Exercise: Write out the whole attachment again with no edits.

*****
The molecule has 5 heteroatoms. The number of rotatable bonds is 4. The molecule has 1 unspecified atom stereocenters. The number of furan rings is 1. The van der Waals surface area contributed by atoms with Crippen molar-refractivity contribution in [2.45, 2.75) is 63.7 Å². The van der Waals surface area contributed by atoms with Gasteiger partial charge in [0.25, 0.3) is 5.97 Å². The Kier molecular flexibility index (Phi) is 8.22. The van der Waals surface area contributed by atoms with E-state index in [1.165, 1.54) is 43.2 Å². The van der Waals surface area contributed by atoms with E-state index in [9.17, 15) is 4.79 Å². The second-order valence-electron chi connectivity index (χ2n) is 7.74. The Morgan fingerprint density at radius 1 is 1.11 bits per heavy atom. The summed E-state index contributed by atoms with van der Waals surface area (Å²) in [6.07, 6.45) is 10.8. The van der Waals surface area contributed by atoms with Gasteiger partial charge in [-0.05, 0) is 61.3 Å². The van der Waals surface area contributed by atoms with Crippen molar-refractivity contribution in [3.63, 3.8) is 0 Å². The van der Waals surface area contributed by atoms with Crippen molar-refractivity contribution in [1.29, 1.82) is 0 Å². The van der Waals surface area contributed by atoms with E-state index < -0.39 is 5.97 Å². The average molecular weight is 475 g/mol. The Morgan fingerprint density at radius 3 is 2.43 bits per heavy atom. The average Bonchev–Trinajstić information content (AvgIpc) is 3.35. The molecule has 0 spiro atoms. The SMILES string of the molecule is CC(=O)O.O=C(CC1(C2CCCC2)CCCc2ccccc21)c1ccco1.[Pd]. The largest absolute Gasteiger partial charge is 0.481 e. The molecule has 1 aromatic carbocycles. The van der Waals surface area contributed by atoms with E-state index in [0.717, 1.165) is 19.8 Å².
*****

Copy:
The molecule has 5 heteroatoms. The number of rotatable bonds is 4. The molecule has 1 unspecified atom stereocenters. The number of furan rings is 1. The van der Waals surface area contributed by atoms with Crippen molar-refractivity contribution in [2.45, 2.75) is 63.7 Å². The van der Waals surface area contributed by atoms with Gasteiger partial charge in [0.25, 0.3) is 5.97 Å². The Kier molecular flexibility index (Phi) is 8.22. The van der Waals surface area contributed by atoms with E-state index in [1.165, 1.54) is 43.2 Å². The van der Waals surface area contributed by atoms with E-state index in [9.17, 15) is 4.79 Å². The second-order valence-electron chi connectivity index (χ2n) is 7.74. The Morgan fingerprint density at radius 1 is 1.11 bits per heavy atom. The summed E-state index contributed by atoms with van der Waals surface area (Å²) in [6.07, 6.45) is 10.8. The van der Waals surface area contributed by atoms with Gasteiger partial charge in [-0.05, 0) is 61.3 Å². The van der Waals surface area contributed by atoms with Crippen molar-refractivity contribution in [3.63, 3.8) is 0 Å². The van der Waals surface area contributed by atoms with Crippen molar-refractivity contribution in [1.29, 1.82) is 0 Å². The van der Waals surface area contributed by atoms with E-state index < -0.39 is 5.97 Å². The average molecular weight is 475 g/mol. The Morgan fingerprint density at radius 3 is 2.43 bits per heavy atom. The average Bonchev–Trinajstić information content (AvgIpc) is 3.35. The molecule has 0 spiro atoms. The SMILES string of the molecule is CC(=O)O.O=C(CC1(C2CCCC2)CCCc2ccccc21)c1ccco1.[Pd]. The largest absolute Gasteiger partial charge is 0.481 e. The molecule has 1 aromatic carbocycles. The van der Waals surface area contributed by atoms with E-state index in [0.717, 1.165) is 19.8 Å².